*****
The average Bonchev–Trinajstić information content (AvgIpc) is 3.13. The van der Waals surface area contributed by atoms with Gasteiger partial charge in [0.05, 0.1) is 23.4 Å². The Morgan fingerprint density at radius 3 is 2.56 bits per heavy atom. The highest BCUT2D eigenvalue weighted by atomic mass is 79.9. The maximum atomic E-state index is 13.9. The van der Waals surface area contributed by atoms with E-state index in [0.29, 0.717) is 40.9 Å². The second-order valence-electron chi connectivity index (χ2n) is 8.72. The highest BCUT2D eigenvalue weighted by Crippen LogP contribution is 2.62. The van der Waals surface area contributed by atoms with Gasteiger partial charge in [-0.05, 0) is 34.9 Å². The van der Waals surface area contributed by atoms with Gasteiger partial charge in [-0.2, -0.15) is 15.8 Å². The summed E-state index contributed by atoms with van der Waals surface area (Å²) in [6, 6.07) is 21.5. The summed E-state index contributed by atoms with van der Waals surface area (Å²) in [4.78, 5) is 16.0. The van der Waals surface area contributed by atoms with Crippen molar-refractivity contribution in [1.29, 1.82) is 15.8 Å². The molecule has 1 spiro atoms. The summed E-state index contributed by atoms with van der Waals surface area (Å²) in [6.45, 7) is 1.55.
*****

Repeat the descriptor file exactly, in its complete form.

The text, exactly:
The average Bonchev–Trinajstić information content (AvgIpc) is 3.13. The van der Waals surface area contributed by atoms with Gasteiger partial charge in [0.05, 0.1) is 23.4 Å². The Morgan fingerprint density at radius 3 is 2.56 bits per heavy atom. The highest BCUT2D eigenvalue weighted by atomic mass is 79.9. The maximum atomic E-state index is 13.9. The van der Waals surface area contributed by atoms with E-state index in [0.29, 0.717) is 40.9 Å². The second-order valence-electron chi connectivity index (χ2n) is 8.72. The highest BCUT2D eigenvalue weighted by Crippen LogP contribution is 2.62. The van der Waals surface area contributed by atoms with Gasteiger partial charge in [-0.05, 0) is 34.9 Å². The van der Waals surface area contributed by atoms with Gasteiger partial charge in [-0.2, -0.15) is 15.8 Å². The summed E-state index contributed by atoms with van der Waals surface area (Å²) in [6, 6.07) is 21.5. The summed E-state index contributed by atoms with van der Waals surface area (Å²) in [4.78, 5) is 16.0. The van der Waals surface area contributed by atoms with Crippen molar-refractivity contribution in [1.29, 1.82) is 15.8 Å². The molecule has 1 spiro atoms. The summed E-state index contributed by atoms with van der Waals surface area (Å²) in [6.45, 7) is 1.55.